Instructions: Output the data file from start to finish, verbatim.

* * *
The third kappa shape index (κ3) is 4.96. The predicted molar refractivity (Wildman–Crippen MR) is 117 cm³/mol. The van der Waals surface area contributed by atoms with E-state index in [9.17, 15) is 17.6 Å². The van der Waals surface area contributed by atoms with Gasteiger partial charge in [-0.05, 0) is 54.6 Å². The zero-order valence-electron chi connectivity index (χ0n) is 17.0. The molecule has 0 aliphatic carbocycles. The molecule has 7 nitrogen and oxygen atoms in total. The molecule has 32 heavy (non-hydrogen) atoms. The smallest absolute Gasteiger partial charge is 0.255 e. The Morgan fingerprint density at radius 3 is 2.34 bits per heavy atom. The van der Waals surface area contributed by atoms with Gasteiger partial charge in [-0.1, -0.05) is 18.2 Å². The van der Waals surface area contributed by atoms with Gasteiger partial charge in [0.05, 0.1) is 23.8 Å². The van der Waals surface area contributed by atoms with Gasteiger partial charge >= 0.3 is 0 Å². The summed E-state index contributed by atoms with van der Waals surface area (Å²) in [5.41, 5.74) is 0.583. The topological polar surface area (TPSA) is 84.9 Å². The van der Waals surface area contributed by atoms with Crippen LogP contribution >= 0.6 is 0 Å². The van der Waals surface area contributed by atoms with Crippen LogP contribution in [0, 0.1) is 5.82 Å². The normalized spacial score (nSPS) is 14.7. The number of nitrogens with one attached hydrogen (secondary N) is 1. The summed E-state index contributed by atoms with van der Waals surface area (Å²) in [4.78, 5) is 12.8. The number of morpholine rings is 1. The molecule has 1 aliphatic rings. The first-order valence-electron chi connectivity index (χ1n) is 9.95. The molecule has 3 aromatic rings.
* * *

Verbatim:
The third kappa shape index (κ3) is 4.96. The predicted molar refractivity (Wildman–Crippen MR) is 117 cm³/mol. The van der Waals surface area contributed by atoms with E-state index in [9.17, 15) is 17.6 Å². The van der Waals surface area contributed by atoms with Gasteiger partial charge in [-0.05, 0) is 54.6 Å². The zero-order valence-electron chi connectivity index (χ0n) is 17.0. The molecule has 0 aliphatic carbocycles. The molecule has 7 nitrogen and oxygen atoms in total. The molecule has 32 heavy (non-hydrogen) atoms. The smallest absolute Gasteiger partial charge is 0.255 e. The Morgan fingerprint density at radius 3 is 2.34 bits per heavy atom. The van der Waals surface area contributed by atoms with Gasteiger partial charge in [-0.1, -0.05) is 18.2 Å². The van der Waals surface area contributed by atoms with Gasteiger partial charge in [0.05, 0.1) is 23.8 Å². The van der Waals surface area contributed by atoms with Gasteiger partial charge >= 0.3 is 0 Å². The summed E-state index contributed by atoms with van der Waals surface area (Å²) in [5.41, 5.74) is 0.583. The topological polar surface area (TPSA) is 84.9 Å². The van der Waals surface area contributed by atoms with Crippen LogP contribution >= 0.6 is 0 Å². The van der Waals surface area contributed by atoms with Crippen LogP contribution in [0, 0.1) is 5.82 Å². The normalized spacial score (nSPS) is 14.7. The number of nitrogens with one attached hydrogen (secondary N) is 1. The summed E-state index contributed by atoms with van der Waals surface area (Å²) in [4.78, 5) is 12.8. The number of morpholine rings is 1. The molecule has 1 aliphatic rings. The first-order valence-electron chi connectivity index (χ1n) is 9.95. The molecule has 3 aromatic rings.